BEIJING – The National Nuclear Security Administration (NNSA) and the China National Energy Administration (NEA) this week held the 8th Joint Coordinating Committee meeting of the 1998 U.S.-China Peaceful Uses of Nuclear Technology (PUNT) Agreement. NNSA Deputy Administrator for Defense Nuclear Nonproliferation Anne Harrington and Director General of the NEA Nuclear Power Department Hao Weiping, co-chaired the event held April 15 and 16 in Beijing, China. Both sides shared appreciation for the progress achieved in five PUNT working groups, discussed new issue areas for potential cooperation, and agreed on the need for strengthened technical collaborations in nuclear energy technologies; safeguards and security; environment and waste management; nuclear emergency management; and radioactive source security.
“The U.S.-China PUNT framework provides a unique opportunity for our respective science communities to work together and explore options for addressing both national and international challenges,” said Harrington. “As nuclear science and applications continue to expand, international cooperation in science and technology will remain a vital part of enhancing safety, emergency response, and waste management measures at nuclear power plants; ensuring civil nuclear programs are not misused for non-peaceful purposes; and protecting nuclear operations from theft, sabotage, or unauthorized access.”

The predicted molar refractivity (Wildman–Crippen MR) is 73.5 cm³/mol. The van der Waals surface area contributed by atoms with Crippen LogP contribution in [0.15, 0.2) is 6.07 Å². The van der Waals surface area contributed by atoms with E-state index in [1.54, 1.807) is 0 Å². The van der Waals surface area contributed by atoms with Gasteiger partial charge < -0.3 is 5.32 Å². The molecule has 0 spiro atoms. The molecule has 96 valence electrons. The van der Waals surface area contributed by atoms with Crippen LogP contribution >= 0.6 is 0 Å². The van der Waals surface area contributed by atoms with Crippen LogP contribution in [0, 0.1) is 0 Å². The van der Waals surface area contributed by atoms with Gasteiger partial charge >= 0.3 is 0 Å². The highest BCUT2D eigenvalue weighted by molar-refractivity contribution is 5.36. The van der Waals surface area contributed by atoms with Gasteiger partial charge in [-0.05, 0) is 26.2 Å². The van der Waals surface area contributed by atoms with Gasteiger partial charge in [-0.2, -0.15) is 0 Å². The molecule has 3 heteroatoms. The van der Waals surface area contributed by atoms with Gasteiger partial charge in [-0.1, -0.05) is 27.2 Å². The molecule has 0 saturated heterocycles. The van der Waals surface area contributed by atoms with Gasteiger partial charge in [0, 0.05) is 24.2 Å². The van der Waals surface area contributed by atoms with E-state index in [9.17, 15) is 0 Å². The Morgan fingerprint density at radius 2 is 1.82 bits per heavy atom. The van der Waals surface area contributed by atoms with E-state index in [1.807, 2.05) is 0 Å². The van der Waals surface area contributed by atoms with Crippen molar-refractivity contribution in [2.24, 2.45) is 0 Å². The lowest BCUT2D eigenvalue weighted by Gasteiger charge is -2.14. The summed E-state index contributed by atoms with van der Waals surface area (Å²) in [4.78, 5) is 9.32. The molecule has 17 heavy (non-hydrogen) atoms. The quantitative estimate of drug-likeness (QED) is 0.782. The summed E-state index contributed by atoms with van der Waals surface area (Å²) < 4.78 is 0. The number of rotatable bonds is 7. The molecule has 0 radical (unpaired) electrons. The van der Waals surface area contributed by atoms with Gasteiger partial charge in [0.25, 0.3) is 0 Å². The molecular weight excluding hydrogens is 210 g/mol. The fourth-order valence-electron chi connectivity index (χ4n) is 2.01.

NNSA and China’s NEA, along with interagency participants from both countries, meet annually at the PUNT Joint Coordinating Committee meeting to manage and oversee bilateral technical cooperation pursued under the 1998 U.S.-China PUNT Agreement. The agreement is a formal government-to-government mechanism established to support the civilian development of nuclear energy in both countries while addressing nuclear security, safety and proliferation risks.
U.S. agencies supporting and participating in PUNT meetings include: NNSA and the Department of Energy’s Offices of Nuclear Energy and Environmental Management, as well as the U.S. Nuclear Regulatory Commission and the Departments of State and Commerce. China’s NEA leads U.S.-China PUNT discussions for the People’s Republic of China and is supported by the Ministry of Foreign Affairs, the China Atomic Energy Authority and the Ministry of Environmental Protection.
Established by Congress in 2000, NNSA is a semi-autonomous agency within the U.S. Department of Energy responsible for enhancing national security through the military application of nuclear science. NNSA maintains and enhances the safety, security, reliability and performance of the U.S. nuclear weapons stockpile without nuclear testing; works to reduce global danger from weapons of mass destruction; provides the U.S. Navy with safe and effective nuclear propulsion; and responds to nuclear and radiological emergencies in the U.S. and abroad.